This is an excellent question without a compelling answer. My initial gut reaction is three fold: Most think of the NFL with a history that dates back to the first Super Bowl and what happened prior to that time is just something most are just unable or unwilling to relate to. And that leads to the second component of my gut reaction in that most have little if any connection to the past and that time frame. I see that as a fair and valid observation- Otto Graham was a great QB and rightfully deserves to be mentioned as one of the greats... but he seems to be snubbed more often than remembered for being that special player at a time when the NFL was different.

    So is MBL history different? Not really and perhaps the lack of historical recollection is close- if not equally unfortunate. There is interest in the HOF but beyond that... the interest seems to slide as if it is falling off a cliff. Look at great players that missed the HOF and the little respect that exists for them today... so many to mention and I am not going down that path in fear of who I will omit in the brief moment of responding to your question.

    This is really part of a much larger problem whereby there is just simply no appreciation for history in general.

    And lastly... there is an attention and retention span issue... which can be characterized and summarized more accurately as in there is simply a lack of attention and retention span. Andy Warhol may hay be right about being famous for 15 minutes... but as time progresses few remember and even fewer seem to care. It is all about the present and the concept of "what have you done for me lately". And that short sided outlook is what is truly wrong and not limited to NFL or MLB History.

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  • BLUEJAYWAYBLUEJAYWAY Posts: 7,826 ✭✭✭✭✭

    TV,radio,movies exposed baseball more than FB. Saw both BB on TV and had that little transistor radio in my ear quite often. Also I think most parents promoted BB to their children more than FB. I know mine did. So for these reasons I believe FB and it's history took a backseat to BB.

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  • VikingDudeVikingDude Posts: 1,296 ✭✭✭

    Great topic. I would agree that a huge part of has to do with baseball being interwoven heavily into the culture. And I'm not sure what affect the NFL/AFL merger had on the perception of history prior to that (i.e., how records from AFL were thought of at the time).

  • thisistheshowthisistheshow Posts: 9,386 ✭✭✭✭✭

    @VikingDude said:
    Great topic. I would agree that a huge part of has to do with baseball being interwoven heavily into the culture. And I'm not sure what affect the NFL/AFL merger had on the perception of history prior to that (i.e., how records from AFL were thought of at the time).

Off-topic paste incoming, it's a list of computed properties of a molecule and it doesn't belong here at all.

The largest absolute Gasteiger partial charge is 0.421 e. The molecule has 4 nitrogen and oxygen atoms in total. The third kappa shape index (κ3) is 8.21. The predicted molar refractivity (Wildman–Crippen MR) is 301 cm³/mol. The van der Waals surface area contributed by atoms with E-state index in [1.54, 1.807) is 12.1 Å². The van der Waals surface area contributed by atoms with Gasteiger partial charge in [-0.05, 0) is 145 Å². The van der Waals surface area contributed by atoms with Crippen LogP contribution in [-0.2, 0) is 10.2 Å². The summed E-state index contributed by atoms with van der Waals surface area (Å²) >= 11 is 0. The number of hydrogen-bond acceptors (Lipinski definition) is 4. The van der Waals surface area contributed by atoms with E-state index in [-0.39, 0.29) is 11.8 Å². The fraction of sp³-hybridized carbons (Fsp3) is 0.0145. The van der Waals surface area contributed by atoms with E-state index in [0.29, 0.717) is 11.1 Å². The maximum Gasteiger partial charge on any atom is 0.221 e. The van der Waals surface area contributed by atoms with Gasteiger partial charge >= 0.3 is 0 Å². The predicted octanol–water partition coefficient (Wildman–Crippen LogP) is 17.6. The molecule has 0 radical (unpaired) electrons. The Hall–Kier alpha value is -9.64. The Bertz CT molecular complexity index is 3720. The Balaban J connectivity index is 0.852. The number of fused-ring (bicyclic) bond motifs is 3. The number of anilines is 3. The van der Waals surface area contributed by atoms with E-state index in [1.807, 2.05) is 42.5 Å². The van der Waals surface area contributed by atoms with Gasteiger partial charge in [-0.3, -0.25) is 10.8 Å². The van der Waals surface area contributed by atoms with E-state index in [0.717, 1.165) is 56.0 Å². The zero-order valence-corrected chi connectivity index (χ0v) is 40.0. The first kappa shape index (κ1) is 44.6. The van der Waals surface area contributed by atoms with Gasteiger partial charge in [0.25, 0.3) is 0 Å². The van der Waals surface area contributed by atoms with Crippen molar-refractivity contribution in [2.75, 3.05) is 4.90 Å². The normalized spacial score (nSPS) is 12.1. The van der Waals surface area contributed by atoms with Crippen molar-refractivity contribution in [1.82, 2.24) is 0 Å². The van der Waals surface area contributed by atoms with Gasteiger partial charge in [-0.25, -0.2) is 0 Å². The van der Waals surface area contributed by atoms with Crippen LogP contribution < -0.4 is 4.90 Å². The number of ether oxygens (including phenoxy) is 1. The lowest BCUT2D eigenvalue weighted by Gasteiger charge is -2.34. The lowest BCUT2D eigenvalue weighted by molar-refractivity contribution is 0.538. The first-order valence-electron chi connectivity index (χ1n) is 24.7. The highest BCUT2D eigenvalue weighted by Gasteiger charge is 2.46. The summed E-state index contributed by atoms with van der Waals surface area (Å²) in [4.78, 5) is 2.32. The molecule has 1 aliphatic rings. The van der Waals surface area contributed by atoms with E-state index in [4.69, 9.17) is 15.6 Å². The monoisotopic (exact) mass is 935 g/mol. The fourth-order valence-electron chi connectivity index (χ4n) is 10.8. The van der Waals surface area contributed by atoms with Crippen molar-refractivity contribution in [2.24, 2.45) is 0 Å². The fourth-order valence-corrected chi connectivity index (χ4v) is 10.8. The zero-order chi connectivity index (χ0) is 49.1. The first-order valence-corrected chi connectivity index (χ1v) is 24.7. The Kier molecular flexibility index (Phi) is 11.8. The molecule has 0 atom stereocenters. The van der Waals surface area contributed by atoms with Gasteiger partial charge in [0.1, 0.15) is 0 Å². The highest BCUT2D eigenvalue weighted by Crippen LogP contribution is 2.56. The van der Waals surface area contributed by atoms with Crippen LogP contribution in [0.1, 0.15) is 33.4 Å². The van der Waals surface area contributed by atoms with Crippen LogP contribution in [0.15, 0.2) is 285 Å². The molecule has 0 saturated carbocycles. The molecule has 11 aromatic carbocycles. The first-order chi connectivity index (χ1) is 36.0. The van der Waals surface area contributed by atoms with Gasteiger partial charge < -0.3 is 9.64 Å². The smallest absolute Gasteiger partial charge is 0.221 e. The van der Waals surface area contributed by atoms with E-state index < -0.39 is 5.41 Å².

...
    Yes, perception is key I believe. With baseball, there was a continuous ebb and flow was also within culture.

  • 1951WheatiesPremium1951WheatiesPremium Posts: 6,206 ✭✭✭✭✭

    The Super Bowl, like World Series before it, took the two best leagues and combined them to create a single champion in a sport that was growing in popularity and prominence.

    I’d say most people today don’t know much pre-World Series baseball, either, unless they happen to collect the players of the era.

    When was the last time you heard Old Hoss Radbourn or King Kelly in the discussion of greatest baseball players?

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  • BillJonesBillJones Posts: 33,383 ✭✭✭✭✭
    edited January 22, 2023 2:44PM

    For people of my father’s generation of sports fans, baseball was THE sport. Professional football was the red-headed step child. College football was very popular, but not the pros.

    Baseball also lends itself well to endless study and debates about statistics. Since the stats for football are mostly limited to the offensive players who get to handle the ball, there are not that many stats to debate. There are other stats for defensive players, but it’s just not the same. Offense lineman don’t have much in the way of stats.

    Another factor is that everyone seems to denigrate the achievements of past NFL stars who go back to ‘70s and before. When I was kid, Johnny Unitas was thought to be the greatest all time player. Now people just blow him off. Jim Brown is the only “old time” (In baseball years, he’s not that old - ‘50s and ‘60s) who gets any respect.

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  • MaywoodMaywood Posts: 1,839 ✭✭✭✭✭

    @BillJones, you bring up some good points. MLB seems to make a conscious effort to embrace it's history while the NFL tends to look past their history with a focus on the present. Also, until recently there weren't many major changes in MLB while the NFL has rules changes from season to season which radically affect the way the game is played. I think the recent MLB changes are tied directly to slipping interest and attendance.